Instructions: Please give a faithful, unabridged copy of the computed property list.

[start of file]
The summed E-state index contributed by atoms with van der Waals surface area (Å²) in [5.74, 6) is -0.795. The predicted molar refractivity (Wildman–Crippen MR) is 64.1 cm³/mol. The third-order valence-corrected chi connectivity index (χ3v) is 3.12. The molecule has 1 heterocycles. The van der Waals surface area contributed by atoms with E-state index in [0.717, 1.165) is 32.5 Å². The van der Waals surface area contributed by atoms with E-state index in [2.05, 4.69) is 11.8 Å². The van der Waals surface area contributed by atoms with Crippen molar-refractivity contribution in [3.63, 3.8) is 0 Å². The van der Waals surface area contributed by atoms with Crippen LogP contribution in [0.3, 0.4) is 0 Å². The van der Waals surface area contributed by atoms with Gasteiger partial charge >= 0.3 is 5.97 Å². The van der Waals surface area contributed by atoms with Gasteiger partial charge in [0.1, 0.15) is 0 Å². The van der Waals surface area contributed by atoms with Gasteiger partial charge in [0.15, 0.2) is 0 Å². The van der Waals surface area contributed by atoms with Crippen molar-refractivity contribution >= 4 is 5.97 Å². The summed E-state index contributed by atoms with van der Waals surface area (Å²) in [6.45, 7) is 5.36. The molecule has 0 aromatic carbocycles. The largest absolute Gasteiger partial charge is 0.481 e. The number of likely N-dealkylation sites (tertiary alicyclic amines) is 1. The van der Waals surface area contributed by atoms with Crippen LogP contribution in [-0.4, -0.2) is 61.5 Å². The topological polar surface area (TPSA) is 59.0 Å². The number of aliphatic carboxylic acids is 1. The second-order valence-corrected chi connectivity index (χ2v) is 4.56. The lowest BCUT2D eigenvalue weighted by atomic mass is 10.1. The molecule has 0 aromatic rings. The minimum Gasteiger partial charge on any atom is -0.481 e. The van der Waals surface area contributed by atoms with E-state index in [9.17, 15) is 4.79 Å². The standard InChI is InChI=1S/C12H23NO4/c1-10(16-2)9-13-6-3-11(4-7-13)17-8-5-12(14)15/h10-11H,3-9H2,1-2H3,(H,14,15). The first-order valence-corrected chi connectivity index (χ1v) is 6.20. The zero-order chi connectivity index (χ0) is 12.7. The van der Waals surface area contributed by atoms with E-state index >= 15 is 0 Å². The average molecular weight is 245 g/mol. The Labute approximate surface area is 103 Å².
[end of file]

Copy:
The summed E-state index contributed by atoms with van der Waals surface area (Å²) in [5.74, 6) is -0.795. The predicted molar refractivity (Wildman–Crippen MR) is 64.1 cm³/mol. The third-order valence-corrected chi connectivity index (χ3v) is 3.12. The molecule has 1 heterocycles. The van der Waals surface area contributed by atoms with E-state index in [0.717, 1.165) is 32.5 Å². The van der Waals surface area contributed by atoms with E-state index in [2.05, 4.69) is 11.8 Å². The van der Waals surface area contributed by atoms with Crippen molar-refractivity contribution in [3.63, 3.8) is 0 Å². The van der Waals surface area contributed by atoms with Crippen LogP contribution in [0.3, 0.4) is 0 Å². The van der Waals surface area contributed by atoms with Gasteiger partial charge >= 0.3 is 5.97 Å². The van der Waals surface area contributed by atoms with Gasteiger partial charge in [0.1, 0.15) is 0 Å². The van der Waals surface area contributed by atoms with Gasteiger partial charge in [0.15, 0.2) is 0 Å². The van der Waals surface area contributed by atoms with Crippen molar-refractivity contribution >= 4 is 5.97 Å². The summed E-state index contributed by atoms with van der Waals surface area (Å²) in [6.45, 7) is 5.36. The molecule has 0 aromatic carbocycles. The largest absolute Gasteiger partial charge is 0.481 e. The number of likely N-dealkylation sites (tertiary alicyclic amines) is 1. The van der Waals surface area contributed by atoms with Crippen LogP contribution in [-0.4, -0.2) is 61.5 Å². The topological polar surface area (TPSA) is 59.0 Å². The number of aliphatic carboxylic acids is 1. The second-order valence-corrected chi connectivity index (χ2v) is 4.56. The lowest BCUT2D eigenvalue weighted by atomic mass is 10.1. The molecule has 0 aromatic rings. The minimum Gasteiger partial charge on any atom is -0.481 e. The van der Waals surface area contributed by atoms with E-state index in [9.17, 15) is 4.79 Å². The standard InChI is InChI=1S/C12H23NO4/c1-10(16-2)9-13-6-3-11(4-7-13)17-8-5-12(14)15/h10-11H,3-9H2,1-2H3,(H,14,15). The first-order valence-corrected chi connectivity index (χ1v) is 6.20. The zero-order chi connectivity index (χ0) is 12.7. The van der Waals surface area contributed by atoms with E-state index >= 15 is 0 Å². The average molecular weight is 245 g/mol. The Labute approximate surface area is 103 Å².